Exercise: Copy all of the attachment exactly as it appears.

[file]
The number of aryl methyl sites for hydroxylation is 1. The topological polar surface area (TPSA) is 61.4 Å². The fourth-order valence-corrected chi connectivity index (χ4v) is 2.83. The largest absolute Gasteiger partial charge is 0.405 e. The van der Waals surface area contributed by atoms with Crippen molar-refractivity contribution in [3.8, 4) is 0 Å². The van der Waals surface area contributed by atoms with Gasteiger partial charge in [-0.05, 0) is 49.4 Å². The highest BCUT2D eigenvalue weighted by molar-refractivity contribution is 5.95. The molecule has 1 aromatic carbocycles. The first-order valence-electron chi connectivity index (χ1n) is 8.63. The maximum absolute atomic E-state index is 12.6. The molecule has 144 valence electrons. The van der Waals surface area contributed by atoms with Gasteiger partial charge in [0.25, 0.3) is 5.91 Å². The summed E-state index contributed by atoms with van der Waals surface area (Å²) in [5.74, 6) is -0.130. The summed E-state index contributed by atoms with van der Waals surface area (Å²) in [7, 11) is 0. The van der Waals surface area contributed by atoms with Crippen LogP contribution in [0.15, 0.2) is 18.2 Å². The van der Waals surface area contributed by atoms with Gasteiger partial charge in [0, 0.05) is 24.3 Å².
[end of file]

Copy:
The number of aryl methyl sites for hydroxylation is 1. The topological polar surface area (TPSA) is 61.4 Å². The fourth-order valence-corrected chi connectivity index (χ4v) is 2.83. The largest absolute Gasteiger partial charge is 0.405 e. The van der Waals surface area contributed by atoms with Crippen molar-refractivity contribution in [3.8, 4) is 0 Å². The van der Waals surface area contributed by atoms with Gasteiger partial charge in [-0.05, 0) is 49.4 Å². The highest BCUT2D eigenvalue weighted by molar-refractivity contribution is 5.95. The molecule has 1 aromatic carbocycles. The first-order valence-electron chi connectivity index (χ1n) is 8.63. The maximum absolute atomic E-state index is 12.6. The molecule has 144 valence electrons. The van der Waals surface area contributed by atoms with Gasteiger partial charge in [0.25, 0.3) is 5.91 Å². The summed E-state index contributed by atoms with van der Waals surface area (Å²) in [5.74, 6) is -0.130. The summed E-state index contributed by atoms with van der Waals surface area (Å²) in [7, 11) is 0. The van der Waals surface area contributed by atoms with Crippen LogP contribution in [0.15, 0.2) is 18.2 Å². The van der Waals surface area contributed by atoms with Gasteiger partial charge in [0, 0.05) is 24.3 Å².